This is a self-portrait that I painted in oils about a decade ago. It's entitled My Vanity, and is a double entendre. The physical space where I apply make-up
is a vanity, and the reflection I'm seeing is the one I'd prefer to see without all the wrinkles and age spots. The fly on the mirror is an 18th century symbol for death - the ultimate reality that vanquishes vanity. What does this painting have to do with today's blog about advice? I'm using it to illustrate the point that when advice is given, we all need to look at ourselves in the mirror (psychological mirror, that is) with objectivity to see if the offered advice is warranted. If, individually, we don't know who we are as artists - if we haven't taken the time for self-examination and recognition - then it's hard to know which advice, if any, is good. So, it's well worth thinking about Ben Shahn's comments that I posted a long time ago. Ask yourself "What kind of person am I" and "What kind of art coincides with who I am?" After you've done that, you'll know if advice "fits" or not.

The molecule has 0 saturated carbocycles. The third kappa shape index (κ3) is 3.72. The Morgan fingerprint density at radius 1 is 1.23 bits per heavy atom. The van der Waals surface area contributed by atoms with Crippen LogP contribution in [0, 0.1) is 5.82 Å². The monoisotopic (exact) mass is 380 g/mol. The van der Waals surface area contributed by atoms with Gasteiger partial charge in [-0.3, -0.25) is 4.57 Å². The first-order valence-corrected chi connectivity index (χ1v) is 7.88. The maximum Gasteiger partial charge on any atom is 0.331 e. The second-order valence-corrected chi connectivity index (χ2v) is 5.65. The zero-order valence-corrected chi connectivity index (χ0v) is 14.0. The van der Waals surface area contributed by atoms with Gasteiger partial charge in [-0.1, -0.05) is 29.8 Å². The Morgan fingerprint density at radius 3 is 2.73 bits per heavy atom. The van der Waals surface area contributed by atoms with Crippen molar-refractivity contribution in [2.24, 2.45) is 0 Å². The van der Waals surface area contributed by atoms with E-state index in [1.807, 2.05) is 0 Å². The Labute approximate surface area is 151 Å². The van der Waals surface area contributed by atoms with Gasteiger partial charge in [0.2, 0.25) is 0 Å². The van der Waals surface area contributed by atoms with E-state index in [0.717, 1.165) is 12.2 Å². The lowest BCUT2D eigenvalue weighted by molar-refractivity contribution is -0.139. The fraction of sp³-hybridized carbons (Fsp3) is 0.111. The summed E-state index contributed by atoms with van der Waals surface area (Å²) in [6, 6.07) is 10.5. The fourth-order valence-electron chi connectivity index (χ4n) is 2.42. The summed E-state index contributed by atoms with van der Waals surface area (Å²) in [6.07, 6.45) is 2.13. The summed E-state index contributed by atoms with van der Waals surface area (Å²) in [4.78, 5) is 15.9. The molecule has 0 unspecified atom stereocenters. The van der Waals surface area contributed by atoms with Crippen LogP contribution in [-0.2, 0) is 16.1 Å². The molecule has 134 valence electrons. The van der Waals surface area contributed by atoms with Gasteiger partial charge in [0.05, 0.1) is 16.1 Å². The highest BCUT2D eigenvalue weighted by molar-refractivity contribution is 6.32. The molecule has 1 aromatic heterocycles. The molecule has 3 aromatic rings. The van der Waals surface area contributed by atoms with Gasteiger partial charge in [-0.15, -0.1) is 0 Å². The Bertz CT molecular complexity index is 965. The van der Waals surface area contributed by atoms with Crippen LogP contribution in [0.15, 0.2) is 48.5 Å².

That being said, here's some advice from well-known artists that may, or may not, be useful to you:
Henri Matisse - Look at life with the eyes of a child.
Jasper Johns - Take something. Do something with it. Do something else with it.
Constantin Brancusi - Create like a god, command like a king, work like a slave.
Salvador Dali - Do not strive to be a modern artist: it's the one thing unfortunately you can't help being.
Paul Gaugin - Do not finish your work too much.
Vincent Van Gogh - If you hear a voice within you saying, 'You are not a painter,' then by all means paint, boy, and that voice will be silenced.
George Green - Early on get rid of the idea of rejection, so that you can receive rejection over and over again.
Jerry Uelsmann - In the arts there are many right answers. I've learned over the years that when you get a clue to another possibility to follow it through ... Ultimately, my hope is to amaze myself.
Edgar Degas - The secret is to follow the advice the masters give you in their works while doing something different from them.
Winslow Homer - Look at nature, work independently, and solve your own problems.
Eric Fischl - What experience has shown me is that it takes your life to become an artist.